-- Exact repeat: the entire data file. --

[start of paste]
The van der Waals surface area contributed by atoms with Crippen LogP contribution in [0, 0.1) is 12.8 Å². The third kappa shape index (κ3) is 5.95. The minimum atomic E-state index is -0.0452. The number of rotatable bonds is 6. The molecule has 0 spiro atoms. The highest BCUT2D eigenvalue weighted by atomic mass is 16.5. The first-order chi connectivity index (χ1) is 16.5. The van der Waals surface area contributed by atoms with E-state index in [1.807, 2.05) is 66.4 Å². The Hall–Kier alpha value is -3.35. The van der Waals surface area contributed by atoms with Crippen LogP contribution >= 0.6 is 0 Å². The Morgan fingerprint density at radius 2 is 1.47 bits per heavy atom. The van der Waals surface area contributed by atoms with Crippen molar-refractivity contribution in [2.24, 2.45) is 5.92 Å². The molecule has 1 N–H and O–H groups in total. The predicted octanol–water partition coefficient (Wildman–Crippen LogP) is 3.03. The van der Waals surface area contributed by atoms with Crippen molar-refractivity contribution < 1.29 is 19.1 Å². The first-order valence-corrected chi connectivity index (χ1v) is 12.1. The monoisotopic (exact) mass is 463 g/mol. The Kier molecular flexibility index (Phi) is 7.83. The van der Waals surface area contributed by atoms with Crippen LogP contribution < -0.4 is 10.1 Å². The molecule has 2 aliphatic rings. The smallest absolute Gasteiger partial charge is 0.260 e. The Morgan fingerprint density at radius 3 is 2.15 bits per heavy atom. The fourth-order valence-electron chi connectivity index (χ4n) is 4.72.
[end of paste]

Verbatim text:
The van der Waals surface area contributed by atoms with Crippen LogP contribution in [0, 0.1) is 12.8 Å². The third kappa shape index (κ3) is 5.95. The minimum atomic E-state index is -0.0452. The number of rotatable bonds is 6. The molecule has 0 spiro atoms. The highest BCUT2D eigenvalue weighted by atomic mass is 16.5. The first-order chi connectivity index (χ1) is 16.5. The van der Waals surface area contributed by atoms with E-state index in [1.807, 2.05) is 66.4 Å². The Hall–Kier alpha value is -3.35. The van der Waals surface area contributed by atoms with Crippen LogP contribution >= 0.6 is 0 Å². The Morgan fingerprint density at radius 2 is 1.47 bits per heavy atom. The van der Waals surface area contributed by atoms with Crippen molar-refractivity contribution in [2.24, 2.45) is 5.92 Å². The molecule has 1 N–H and O–H groups in total. The predicted octanol–water partition coefficient (Wildman–Crippen LogP) is 3.03. The van der Waals surface area contributed by atoms with Crippen molar-refractivity contribution < 1.29 is 19.1 Å². The first-order valence-corrected chi connectivity index (χ1v) is 12.1. The monoisotopic (exact) mass is 463 g/mol. The Kier molecular flexibility index (Phi) is 7.83. The van der Waals surface area contributed by atoms with Crippen LogP contribution < -0.4 is 10.1 Å². The molecule has 2 aliphatic rings. The smallest absolute Gasteiger partial charge is 0.260 e. The Morgan fingerprint density at radius 3 is 2.15 bits per heavy atom. The fourth-order valence-electron chi connectivity index (χ4n) is 4.72.